British Colonization Of Kenya

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Imagine waking up one morning to a purple, cat-like, winged creature whom calmly stated that it was to be your king from then on and everything you owned was now it’s as well. Although it may seem like quite the fascinating event, but in a sense, it would be rather similar to colonialism (Colonialism: to exert full or partial political control over another country, occupy, develop, and exploit it’s land) and how the indigenous people of modern-day Kenya felt when Britain tried to do the same (without the purple, cat-like, winged creature). But, what kind of effect did this have on the people of Kenya? Britain's colonization of Kenya stood primarily positive for the people for a range of varying reasons, yet the most effectual being the development…show more content…
Within the margin of 46 years, the British were able to lend a hand in expanding Kenya’s miniscule travel routes to cover the vast majority of Kenyan soil, something that would have been nearly impossible to create without the import of resources from Europe (Document D, taken from The Geography of Modern Kenya, Edward W Soja). Above all, the privilege of transportation gave so much to the people of Kenya, opening up opportunities they hadn’t even thought possible. In the past, if one wished to travel across Kenya’s mountains, they would have to embark on a demanding 200-mile long trek (not including changes in slope), but today’s paved roads have now made the travel both safe and efficient (Document D). Now some might argue the fact that not every Kenyan has access to a vehicle, which is no less than true. Not everyone in the world owns a plane either, but for the people who are able to use Kenya’s routes, whether it be by foot, animal, or automotive, have benefited from it. Whether it be students walking to school or tourists enjoying the beautiful lands. Not only did the infrastructure give Kenya the privilege of transportation, it also gave them jobs and an access to a larger economic…show more content…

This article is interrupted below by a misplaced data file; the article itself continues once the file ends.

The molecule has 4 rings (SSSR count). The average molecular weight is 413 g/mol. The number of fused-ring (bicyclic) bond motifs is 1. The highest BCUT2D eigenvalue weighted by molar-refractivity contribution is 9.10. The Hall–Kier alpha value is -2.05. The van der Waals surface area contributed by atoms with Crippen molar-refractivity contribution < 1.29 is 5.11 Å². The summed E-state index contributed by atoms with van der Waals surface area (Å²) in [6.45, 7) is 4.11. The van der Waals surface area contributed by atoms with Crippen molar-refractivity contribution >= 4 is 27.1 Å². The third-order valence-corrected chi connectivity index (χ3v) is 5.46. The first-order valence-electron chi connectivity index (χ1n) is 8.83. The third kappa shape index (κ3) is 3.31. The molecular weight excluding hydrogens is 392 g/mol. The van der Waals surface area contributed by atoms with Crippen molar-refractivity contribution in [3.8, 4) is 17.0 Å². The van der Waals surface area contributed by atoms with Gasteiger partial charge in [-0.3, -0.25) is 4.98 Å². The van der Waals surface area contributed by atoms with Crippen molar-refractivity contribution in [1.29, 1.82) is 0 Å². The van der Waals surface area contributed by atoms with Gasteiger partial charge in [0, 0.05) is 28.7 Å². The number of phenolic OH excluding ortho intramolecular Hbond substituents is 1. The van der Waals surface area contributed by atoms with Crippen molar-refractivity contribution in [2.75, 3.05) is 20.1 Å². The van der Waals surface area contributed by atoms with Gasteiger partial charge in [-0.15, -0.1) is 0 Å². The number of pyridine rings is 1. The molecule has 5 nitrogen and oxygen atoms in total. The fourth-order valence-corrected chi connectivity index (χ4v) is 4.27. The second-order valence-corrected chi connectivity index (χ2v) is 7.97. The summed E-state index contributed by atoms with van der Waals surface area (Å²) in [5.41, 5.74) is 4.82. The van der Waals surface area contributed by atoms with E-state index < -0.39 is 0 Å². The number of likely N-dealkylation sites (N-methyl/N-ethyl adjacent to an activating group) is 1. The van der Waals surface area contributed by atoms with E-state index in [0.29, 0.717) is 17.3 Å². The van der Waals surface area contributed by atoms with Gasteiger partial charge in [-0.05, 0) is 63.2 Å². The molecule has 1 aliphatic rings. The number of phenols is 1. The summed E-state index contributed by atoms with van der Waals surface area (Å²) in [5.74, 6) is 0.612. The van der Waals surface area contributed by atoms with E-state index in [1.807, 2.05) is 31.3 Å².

As clearly seen in Document E, taken from the Colony and Protectorate of Kenya’s 1955 Statistical Abstract, over the span of 9 years, the average African earning has risen from £13/year to £31/year, a massive 138% increase (Document E). Compared to that of European Men/Women and Asian Men, the increase in African earnings have been ranked as the 2nd largest (Document E). With Britain extending it’s reaches to Africa, it’s economic market followed. Africa then had a connection with Britain’s large assortment of consumers. Britain was mainly in search of Africa’s “… raw materials such as wool, copper, and tin… cash crops such as tea, coffee, cocoa… [and] new markets in which to sell their products-” (Background Essay: “How Did Colonialism Affect Kenya?” p.495). Such trades helped improve the overall well being of Kenya’s economic market, giving Kenya a bit more economic freedom, per se. More so, Kenya is able to put more money towards it's

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